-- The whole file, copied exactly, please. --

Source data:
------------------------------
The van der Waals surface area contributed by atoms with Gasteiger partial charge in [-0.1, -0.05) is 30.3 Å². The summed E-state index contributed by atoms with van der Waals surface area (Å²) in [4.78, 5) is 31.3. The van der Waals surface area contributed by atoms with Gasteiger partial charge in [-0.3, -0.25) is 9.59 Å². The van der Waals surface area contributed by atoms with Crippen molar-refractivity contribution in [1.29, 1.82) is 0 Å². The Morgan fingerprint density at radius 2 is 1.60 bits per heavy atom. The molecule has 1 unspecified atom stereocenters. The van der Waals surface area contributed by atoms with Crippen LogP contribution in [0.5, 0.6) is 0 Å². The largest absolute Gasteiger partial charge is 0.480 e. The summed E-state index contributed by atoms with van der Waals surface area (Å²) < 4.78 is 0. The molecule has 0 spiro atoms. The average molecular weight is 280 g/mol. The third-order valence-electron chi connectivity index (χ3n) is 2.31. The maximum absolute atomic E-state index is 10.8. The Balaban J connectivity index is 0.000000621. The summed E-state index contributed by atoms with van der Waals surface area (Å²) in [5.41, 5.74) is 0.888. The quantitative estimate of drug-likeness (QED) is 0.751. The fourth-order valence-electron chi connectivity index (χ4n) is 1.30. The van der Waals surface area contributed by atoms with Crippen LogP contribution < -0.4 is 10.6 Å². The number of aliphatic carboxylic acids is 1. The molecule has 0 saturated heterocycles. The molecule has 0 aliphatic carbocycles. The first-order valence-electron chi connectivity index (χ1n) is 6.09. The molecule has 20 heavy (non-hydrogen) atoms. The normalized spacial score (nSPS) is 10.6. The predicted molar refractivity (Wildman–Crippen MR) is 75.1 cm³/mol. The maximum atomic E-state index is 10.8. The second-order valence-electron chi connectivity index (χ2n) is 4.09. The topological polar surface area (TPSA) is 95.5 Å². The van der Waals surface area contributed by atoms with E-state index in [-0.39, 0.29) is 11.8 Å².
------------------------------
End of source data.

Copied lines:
The van der Waals surface area contributed by atoms with Gasteiger partial charge in [-0.1, -0.05) is 30.3 Å². The summed E-state index contributed by atoms with van der Waals surface area (Å²) in [4.78, 5) is 31.3. The van der Waals surface area contributed by atoms with Gasteiger partial charge in [-0.3, -0.25) is 9.59 Å². The van der Waals surface area contributed by atoms with Crippen molar-refractivity contribution in [1.29, 1.82) is 0 Å². The Morgan fingerprint density at radius 2 is 1.60 bits per heavy atom. The molecule has 1 unspecified atom stereocenters. The van der Waals surface area contributed by atoms with Crippen LogP contribution in [0.5, 0.6) is 0 Å². The largest absolute Gasteiger partial charge is 0.480 e. The summed E-state index contributed by atoms with van der Waals surface area (Å²) < 4.78 is 0. The molecule has 0 spiro atoms. The average molecular weight is 280 g/mol. The third-order valence-electron chi connectivity index (χ3n) is 2.31. The maximum absolute atomic E-state index is 10.8. The Balaban J connectivity index is 0.000000621. The summed E-state index contributed by atoms with van der Waals surface area (Å²) in [5.41, 5.74) is 0.888. The quantitative estimate of drug-likeness (QED) is 0.751. The fourth-order valence-electron chi connectivity index (χ4n) is 1.30. The van der Waals surface area contributed by atoms with Crippen LogP contribution < -0.4 is 10.6 Å². The number of aliphatic carboxylic acids is 1. The molecule has 0 saturated heterocycles. The molecule has 0 aliphatic carbocycles. The first-order valence-electron chi connectivity index (χ1n) is 6.09. The molecule has 20 heavy (non-hydrogen) atoms. The normalized spacial score (nSPS) is 10.6. The predicted molar refractivity (Wildman–Crippen MR) is 75.1 cm³/mol. The maximum atomic E-state index is 10.8. The second-order valence-electron chi connectivity index (χ2n) is 4.09. The topological polar surface area (TPSA) is 95.5 Å². The van der Waals surface area contributed by atoms with E-state index in [-0.39, 0.29) is 11.8 Å².